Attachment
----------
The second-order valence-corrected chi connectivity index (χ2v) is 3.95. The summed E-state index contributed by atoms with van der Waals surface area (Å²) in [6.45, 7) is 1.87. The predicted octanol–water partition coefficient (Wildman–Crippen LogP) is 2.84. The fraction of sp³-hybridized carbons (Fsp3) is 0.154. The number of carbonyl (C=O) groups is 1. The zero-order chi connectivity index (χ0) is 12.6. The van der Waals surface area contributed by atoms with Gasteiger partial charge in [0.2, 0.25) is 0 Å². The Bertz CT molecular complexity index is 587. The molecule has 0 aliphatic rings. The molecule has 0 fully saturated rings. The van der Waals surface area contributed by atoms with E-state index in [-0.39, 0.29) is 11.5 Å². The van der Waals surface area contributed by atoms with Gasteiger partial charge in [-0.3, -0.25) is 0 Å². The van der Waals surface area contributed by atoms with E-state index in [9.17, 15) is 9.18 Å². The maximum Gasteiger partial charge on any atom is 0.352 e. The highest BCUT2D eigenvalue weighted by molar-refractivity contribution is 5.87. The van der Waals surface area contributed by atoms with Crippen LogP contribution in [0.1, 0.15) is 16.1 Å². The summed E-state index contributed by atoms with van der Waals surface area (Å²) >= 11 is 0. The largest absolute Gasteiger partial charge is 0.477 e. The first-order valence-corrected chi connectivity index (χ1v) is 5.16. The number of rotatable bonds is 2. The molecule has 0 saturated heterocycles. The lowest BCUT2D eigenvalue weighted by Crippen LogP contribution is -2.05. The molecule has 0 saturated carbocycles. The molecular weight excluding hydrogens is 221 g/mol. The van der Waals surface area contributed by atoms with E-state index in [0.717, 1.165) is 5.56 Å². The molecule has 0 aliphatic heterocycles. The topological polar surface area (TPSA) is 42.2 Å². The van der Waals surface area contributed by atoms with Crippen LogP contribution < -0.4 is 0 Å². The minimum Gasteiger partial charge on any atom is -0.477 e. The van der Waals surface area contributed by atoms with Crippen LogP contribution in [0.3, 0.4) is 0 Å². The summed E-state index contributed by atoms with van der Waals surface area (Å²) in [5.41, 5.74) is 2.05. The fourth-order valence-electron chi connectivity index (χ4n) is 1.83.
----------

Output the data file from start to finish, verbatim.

The second-order valence-corrected chi connectivity index (χ2v) is 3.95. The summed E-state index contributed by atoms with van der Waals surface area (Å²) in [6.45, 7) is 1.87. The predicted octanol–water partition coefficient (Wildman–Crippen LogP) is 2.84. The fraction of sp³-hybridized carbons (Fsp3) is 0.154. The number of carbonyl (C=O) groups is 1. The zero-order chi connectivity index (χ0) is 12.6. The van der Waals surface area contributed by atoms with Gasteiger partial charge in [0.2, 0.25) is 0 Å². The Bertz CT molecular complexity index is 587. The molecule has 0 aliphatic rings. The molecule has 0 fully saturated rings. The van der Waals surface area contributed by atoms with E-state index in [-0.39, 0.29) is 11.5 Å². The van der Waals surface area contributed by atoms with Gasteiger partial charge in [-0.3, -0.25) is 0 Å². The van der Waals surface area contributed by atoms with E-state index in [9.17, 15) is 9.18 Å². The maximum Gasteiger partial charge on any atom is 0.352 e. The highest BCUT2D eigenvalue weighted by molar-refractivity contribution is 5.87. The van der Waals surface area contributed by atoms with Crippen LogP contribution in [0.1, 0.15) is 16.1 Å². The summed E-state index contributed by atoms with van der Waals surface area (Å²) >= 11 is 0. The largest absolute Gasteiger partial charge is 0.477 e. The first-order valence-corrected chi connectivity index (χ1v) is 5.16. The number of rotatable bonds is 2. The molecule has 0 saturated heterocycles. The lowest BCUT2D eigenvalue weighted by Crippen LogP contribution is -2.05. The molecule has 0 saturated carbocycles. The molecular weight excluding hydrogens is 221 g/mol. The van der Waals surface area contributed by atoms with E-state index in [0.717, 1.165) is 5.56 Å². The molecule has 0 aliphatic heterocycles. The topological polar surface area (TPSA) is 42.2 Å². The van der Waals surface area contributed by atoms with Crippen LogP contribution < -0.4 is 0 Å². The minimum Gasteiger partial charge on any atom is -0.477 e. The van der Waals surface area contributed by atoms with Crippen LogP contribution in [0.3, 0.4) is 0 Å². The summed E-state index contributed by atoms with van der Waals surface area (Å²) in [5.41, 5.74) is 2.05. The fourth-order valence-electron chi connectivity index (χ4n) is 1.83.